In terms of time management, often the goal is to try to fit more tasks into our life. I lean toward minimalism in my organizing practice, and I believe the same minimizing principals can help us with time management. Yes, we need to plan work, meetings, errands, and time with friends and family. The idea here is to step back and do all this mindfully. Start with your goals or the goals of your family. We can work and give back, but we can do so joyfully. Here are some points to remember:

  1. Does your lifestyle reflect your priorities?
  2. Is there time in your life for those most important to you?
  3. Is there “down time” in your schedule? If not, burnout will ensue.
  4. If you find yourself saying, “I need to find time for “that,” stop – and schedule it. Time won’t magically present itself for any project. If something is important enough, pull out your calendar and schedule the task.
  5. Get eight hours of sleep. It’s difficult to accomplish much when we’re tired.
  6. Don’t forget your three square meals a day. Hunger can cause distraction. That said, overeating can cause sleepiness. Proceed carefully.
  7. If you have a home office, establish regular hours. Outlining your working hours will be helpful to you as well and your clients and colleagues. P.S. It sets boundaries with family and friends.
  8. Start each day with a short list of goals. It’s easier to stay on task.
  9. Establish “do not disturb time.” This will be your most productive time.
  10. Remember, multitasking is a myth. We can have multiple projects going on during the same span of time; however, we cannot work on multiple things, literally, at the same time.

Business and pleasure don’t need to be separate. As long as you conduct yourself with appropriate decorum, work can be fun too. Live in the moment. Strive to be present. It certainly seems to work in Italy.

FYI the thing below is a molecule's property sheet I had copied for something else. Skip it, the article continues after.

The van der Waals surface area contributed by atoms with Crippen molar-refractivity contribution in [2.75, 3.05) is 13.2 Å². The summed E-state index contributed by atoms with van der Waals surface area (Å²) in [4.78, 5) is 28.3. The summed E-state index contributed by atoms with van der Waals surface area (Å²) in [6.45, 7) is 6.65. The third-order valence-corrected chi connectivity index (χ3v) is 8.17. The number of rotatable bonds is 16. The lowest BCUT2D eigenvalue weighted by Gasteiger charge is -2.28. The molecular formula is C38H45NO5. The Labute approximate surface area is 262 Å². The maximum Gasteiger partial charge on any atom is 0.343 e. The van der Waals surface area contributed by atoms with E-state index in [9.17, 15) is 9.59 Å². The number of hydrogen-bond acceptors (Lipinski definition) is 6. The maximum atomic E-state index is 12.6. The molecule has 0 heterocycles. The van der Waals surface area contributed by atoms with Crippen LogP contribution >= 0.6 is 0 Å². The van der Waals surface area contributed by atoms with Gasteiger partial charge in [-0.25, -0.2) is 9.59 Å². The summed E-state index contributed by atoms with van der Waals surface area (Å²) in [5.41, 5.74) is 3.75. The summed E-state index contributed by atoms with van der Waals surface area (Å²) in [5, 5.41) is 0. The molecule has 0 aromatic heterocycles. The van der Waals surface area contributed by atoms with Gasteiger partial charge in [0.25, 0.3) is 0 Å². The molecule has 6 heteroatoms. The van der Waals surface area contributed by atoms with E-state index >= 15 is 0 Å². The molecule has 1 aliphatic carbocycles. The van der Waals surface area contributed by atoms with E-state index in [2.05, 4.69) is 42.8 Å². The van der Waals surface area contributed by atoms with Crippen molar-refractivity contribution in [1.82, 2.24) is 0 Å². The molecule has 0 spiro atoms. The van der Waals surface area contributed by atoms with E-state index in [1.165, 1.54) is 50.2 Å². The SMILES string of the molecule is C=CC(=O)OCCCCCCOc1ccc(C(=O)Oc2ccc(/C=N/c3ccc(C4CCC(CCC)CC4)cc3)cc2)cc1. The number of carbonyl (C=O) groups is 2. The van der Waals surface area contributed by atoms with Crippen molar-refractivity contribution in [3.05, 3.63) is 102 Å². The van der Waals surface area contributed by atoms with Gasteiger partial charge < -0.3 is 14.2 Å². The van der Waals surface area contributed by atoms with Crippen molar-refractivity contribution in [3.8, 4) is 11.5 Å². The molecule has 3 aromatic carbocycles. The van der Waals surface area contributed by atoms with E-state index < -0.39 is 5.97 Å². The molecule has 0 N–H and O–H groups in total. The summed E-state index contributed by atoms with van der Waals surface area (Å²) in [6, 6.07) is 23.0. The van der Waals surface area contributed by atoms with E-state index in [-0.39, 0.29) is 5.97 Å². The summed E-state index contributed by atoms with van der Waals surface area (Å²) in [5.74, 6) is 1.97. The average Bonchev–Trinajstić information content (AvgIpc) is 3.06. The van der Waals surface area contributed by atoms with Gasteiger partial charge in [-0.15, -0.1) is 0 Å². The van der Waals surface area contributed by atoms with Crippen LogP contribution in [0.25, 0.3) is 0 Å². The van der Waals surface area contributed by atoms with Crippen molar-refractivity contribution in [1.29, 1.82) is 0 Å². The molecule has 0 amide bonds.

Author: Darla PompilioElectronic Organizing Home Office Productivity Time Management

Seven Steps to Organizing Your Electronic Files

clutter-clipart-6431197_f260Believe it or not, it only takes a few steps to get your online files organized. Below are seven steps to help you save countless hours and avoid those embarrassing situations that come from searching for lost files. Let’s get started!

1. Start at the Root
Determine where you want your file system to live on your computer. Having all your files and documents under one ‘root’ folder on your computer will make it easy to locate your files. Many single Windows users have all their folders, files, and documents stored haphazardly in the ‘Documents’ or ‘My Documents’ folder on their PC. If this sounds like your system, then you might want to consider starting from scratch. The easiest way to do this is to save all your current folders, files, and documents to a new folder and name it something like Archive_2015 or any appropriate name that’s easy to remember. Now you can start to create a new file structure with broad categories without losing any of your current information. After your new filing system is created, you can move previously created files and documents to the newly created system on an as needed basis.

2. Create a File Structure
File structure is the backbone of your filing system and it begins with using folders for general categories. Think big when creating filing categories and limit the number of folders to a critical few. Describe the contents of the folders with short commonly used, meaningful terms. Start broad and get more specific as you add files and documents to those broad category folders.

Examples for business folder names:
        Administration
        Clients
        Financial
        Insurance
        Legal
        Marketing
        Organizations
        Sales
        Vendors
        Projects

Examples for personal folder names:
        Financial
        Medical
        Health & Wellness
        Housing
        Insurance
       Taxes

3. Use Sub-Categories
After you have created your folders using broad categories, you will want to create files with sub-categories. Sub-categories are used to organized those files and documents within your folders. You may have a folder called ‘Projects’ and within that folder are several files or sub-categories called Project-A, Project-B and Project–C.

4. Determine a Naming Convention
It’s important to name your folders and files consistently and logically. Storing multiple drafts of the same document can get confusing, and a naming convention is one way to avoid that confusion. Also, adding a date at the end of the file name is a great way to keep track of multiple documents, and the addition of initials at the end of the file name will add clarity if more than one person is working on the same document.

Naming convention examples:
      Jane_Doe
      Jane_Doe_1/1/15
      Jane_Doe_1/1/15_JD